An archipelago of montane forests stretches the length of the border between Nigeria and Cameroon. Rising to 1,500-3,000 meters in elevation, these cool, rainy forests provide shelter to uniquely adapted species and act as water catchments for humans and animals alike. At the Smithsonian’s forest monitoring plot at Ngel Nyaki, Smithsonian is joining with local communities and the Nigerian Montane Forest Project to better understand and conserve montane forests.

Members of the survey team looking over onto the Plot below. Photo credit: Hazel Chapman.
Members of the survey team looking over onto the Plot below. Photo credit: Hazel Chapman.

In 2014, Ngel Nyaki joined the Smithsonian’s Forest Global Earth Observatory network (ForestGEO), a worldwide program of the Smithsonian Tropical Research Institute in Panama. For more than 30 years, Smithsonian scientists in collaboration with more than 100 partner organizations worldwide have been watching over the health of the planet at 63 forest plots in 24 countries, monitoring and studying tropical and temperate forest functions and the diversity of life they support.

Field Station. Photo credit: Hazel Chapman.
Field Station. Photo credit: Hazel Chapman.

Where they once carpeted the Cameroon highlands, montane forests are now relatively rare in West Africa and they are shrinking ever smaller. Only about 46 square kilometers of montane forest now remain in Nigeria. Ngel Nyaki is one of the best representations of the typical montane forest ecosystem in West Africa and a wide range of endemic and endangered species—birds, trees and plants, and large mammals like chimpanzees—rely on the forest at Ngel Nyaki for survival.

Chimpanzees are especially iconic species of the montane forests in Nigeria and Cameroon, and many trees rely on these animals to disperse their seeds, especially trees with larger seeds. Ngel Nyaki will be home to the first long-term forest monitoring of large-seeded tree species, including Carapa oreaphila and Cordia millenii trees. Seeds from these trees were historically dispersed by large primates like chimpanzees or elephants. Elephants are now locally extinct and there remain very few chimpanzees in the area. The plot at Ngel Nyaki will study how these seeds are dispersed in the absence of larger animals. Understanding how these tree seeds are dispersed will contribute to understanding best approaches to forest restoration.

Although Ngel Nyaki is in a designated Forest Reserve in Nigeria, there has been little incentive for local communities to monitor and protect the forest in recent decades. Expanding hunting ranges, deforestation for grazing, and encroachment from human communities are threatening the forest.

Cutting the thread. Photo credit: Hazel Chapman.
Cutting the thread. Photo credit: Hazel Chapman.

Research at the forest site at Ngel Nyaki depends on and supports the local communities who care for the forest, and provides a model for how conservation researchers and communities can work towards better montane forest ecosystem management, together. University of Canterbury, New Zealand Associate Professor and Nigerian Montane Forest Project director Hazel Chapman believes that local villagers see the plot “as their future and their children’s future.”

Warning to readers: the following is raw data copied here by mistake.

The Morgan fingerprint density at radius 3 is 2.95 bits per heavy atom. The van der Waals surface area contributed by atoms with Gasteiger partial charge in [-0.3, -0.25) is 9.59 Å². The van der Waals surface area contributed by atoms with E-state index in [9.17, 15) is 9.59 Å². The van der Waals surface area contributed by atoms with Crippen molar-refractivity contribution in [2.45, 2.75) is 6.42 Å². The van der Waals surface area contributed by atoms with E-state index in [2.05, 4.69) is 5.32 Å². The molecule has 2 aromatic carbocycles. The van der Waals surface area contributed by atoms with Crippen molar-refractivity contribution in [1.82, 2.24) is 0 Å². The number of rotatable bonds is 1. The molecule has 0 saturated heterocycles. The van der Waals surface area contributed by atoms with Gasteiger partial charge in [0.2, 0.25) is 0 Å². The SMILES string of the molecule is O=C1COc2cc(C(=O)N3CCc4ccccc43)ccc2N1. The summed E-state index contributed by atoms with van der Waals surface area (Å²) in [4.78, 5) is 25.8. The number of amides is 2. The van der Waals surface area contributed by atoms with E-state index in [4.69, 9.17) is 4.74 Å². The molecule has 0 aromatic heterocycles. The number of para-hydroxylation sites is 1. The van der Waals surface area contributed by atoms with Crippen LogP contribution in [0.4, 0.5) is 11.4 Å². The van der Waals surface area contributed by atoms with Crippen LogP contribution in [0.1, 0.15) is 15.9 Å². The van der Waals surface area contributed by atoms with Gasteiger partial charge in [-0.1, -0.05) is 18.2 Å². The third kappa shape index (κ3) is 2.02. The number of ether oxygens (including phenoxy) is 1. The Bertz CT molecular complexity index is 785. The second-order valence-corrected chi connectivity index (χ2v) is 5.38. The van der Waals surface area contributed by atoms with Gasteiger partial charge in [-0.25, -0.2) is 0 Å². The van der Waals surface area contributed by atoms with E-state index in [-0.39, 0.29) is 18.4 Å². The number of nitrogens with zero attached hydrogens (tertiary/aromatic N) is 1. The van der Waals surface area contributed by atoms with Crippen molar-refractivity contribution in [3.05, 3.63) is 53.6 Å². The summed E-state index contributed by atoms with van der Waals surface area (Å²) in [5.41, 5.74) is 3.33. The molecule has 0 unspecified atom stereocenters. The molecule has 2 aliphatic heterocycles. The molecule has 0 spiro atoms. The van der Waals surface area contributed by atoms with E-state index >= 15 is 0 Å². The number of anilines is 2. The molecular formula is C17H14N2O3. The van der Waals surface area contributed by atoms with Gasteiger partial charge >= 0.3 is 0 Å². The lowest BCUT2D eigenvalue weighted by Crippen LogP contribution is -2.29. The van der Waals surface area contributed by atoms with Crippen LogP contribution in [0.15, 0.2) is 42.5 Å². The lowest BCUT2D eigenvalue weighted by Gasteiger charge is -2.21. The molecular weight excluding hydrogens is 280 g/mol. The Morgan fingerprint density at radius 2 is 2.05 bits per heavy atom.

The ladies in the team with Hazel and local women from Ndombo Ngishi. Photo credit: Hazel Chapman.
The ladies in the team with Hazel and local women from Ndombo Ngishi. Photo credit: Hazel Chapman.

Today the site employs 22 full-time Nigerian staff, including field assistants, cooks, watchmen, managers, and photographers from the local community. Villagers from nearby Yelwa care for the nursery, photograph the site and research subjects, and enter and check data on thousands of tree measurements. Ten local villagers have been working since the 2014 establishment of the plot to mark and catalogue the entire 20-hectare forest plot. Using metal tags recycled from used roofing materials, the group finished marking and labeling every tree in the plot in December 2015.

Making tags. Photo credit: Hazel Chapman.
Making tags. Photo credit: Hazel Chapman.

Now that the forest site has been established, long-term research projects will monitor forest dynamics and forest restoration. Students from Nigerian universities and research institutes will join scientists from the University of Canterbury and Smithsonian to engage in multi-national collaborative research. Information collected from the plot will be linked with other sites in the ForestGEO network from around the world and contribute to understanding the impacts of long-term global changes on Earth’s forests.

Trainees. Photo credit Hazel Chapman.
Trainees. Photo credit Hazel Chapman.

The site at Ngel Nyaki builds on the Nigerian Montane Forest Project’s work in long-term forest science monitoring and capacity building and is a partnership between Smithsonian, the University of Canterbury, the Nigerian Montane Forest Project, and the Chester Zoo (UK), funded entirely by Retired General T.Y. Danjuma, of Taraba State, Nigeria.

Since the establishment of the first forest monitoring plot at Barro Colorado Island in Panama in the 1980s, ForestGEO has conducted long-term research on the impacts of climate change on global forests; guided sustainable forest management in local and national governments; and trained thousands of students and researchers from all over the world in forest science. ForestGeo Africa includes five forest monitoring plots, in Cameroon, the Democratic Republic of the Congo, Gabon, Kenya, and the most recently established plot at Ngel Nyaki, Nigeria.

Learn more about: ForestGEO: Ngel Nyaki
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